[ Parent ]

      •  Liabilities exceeding assets (3+ / 0-)
        Recommended by:
        Lysis, cpresley, catwho

        is the generally accepted definition of being broke.

      •  Did you read the articles? (2+ / 0-)
        Recommended by:
        catwho, Dr Swig Mcjigger

        2000 was the last time President Clinton had to file a financial disclosure for his financial position of 1999.

        According to the article you provided, the Clinton defense fund was still in the red in 1999.

        Hillary signed her book deal after we all knew there was a President-elect Bush.  And signing a book deal is not cash in hand.  Her book deal was not a taxable financial event until President Clinton had left office and likely not a taxable event until it was published in 2003.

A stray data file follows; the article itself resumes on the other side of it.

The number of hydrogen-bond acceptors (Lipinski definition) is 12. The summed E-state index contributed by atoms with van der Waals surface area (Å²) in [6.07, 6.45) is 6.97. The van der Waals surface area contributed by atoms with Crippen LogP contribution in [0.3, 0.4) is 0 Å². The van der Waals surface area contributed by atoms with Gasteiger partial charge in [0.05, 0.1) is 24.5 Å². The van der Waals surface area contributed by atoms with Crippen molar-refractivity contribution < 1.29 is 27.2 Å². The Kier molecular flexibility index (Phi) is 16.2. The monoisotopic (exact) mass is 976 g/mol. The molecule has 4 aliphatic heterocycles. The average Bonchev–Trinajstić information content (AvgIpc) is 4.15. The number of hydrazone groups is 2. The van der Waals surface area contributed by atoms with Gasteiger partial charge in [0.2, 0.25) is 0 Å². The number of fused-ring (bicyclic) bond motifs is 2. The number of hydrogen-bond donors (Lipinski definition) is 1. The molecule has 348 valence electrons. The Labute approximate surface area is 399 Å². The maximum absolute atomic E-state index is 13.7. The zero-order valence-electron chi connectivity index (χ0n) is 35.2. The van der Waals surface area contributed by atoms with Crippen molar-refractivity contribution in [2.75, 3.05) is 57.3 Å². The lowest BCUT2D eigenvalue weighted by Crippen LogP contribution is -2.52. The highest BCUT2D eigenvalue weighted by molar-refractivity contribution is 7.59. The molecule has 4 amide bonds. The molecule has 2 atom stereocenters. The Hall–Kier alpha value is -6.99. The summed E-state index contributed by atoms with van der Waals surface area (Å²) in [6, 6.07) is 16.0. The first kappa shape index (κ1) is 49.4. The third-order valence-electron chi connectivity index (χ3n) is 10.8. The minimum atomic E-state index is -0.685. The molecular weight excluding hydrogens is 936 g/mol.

When 2000 came to a close, the Clinton's were on their way to financial success, but they were still in debt.  That's why they had to borrow money to purchase their NY residence.

        Matter of FACT, Hillary had to provide a financial disclosure when she became a Senator.  In 2000, she listed assets as high as $1.8million, but debt as low as $2.3million.  That means the Clintons were in debt at the time leading up to Hillary becoming a Senator.

        As to the wealth you suggest the Clintons had before President Clinton took office - look at their finical disclosures, they had relatively few financial assets when President Clinton took office.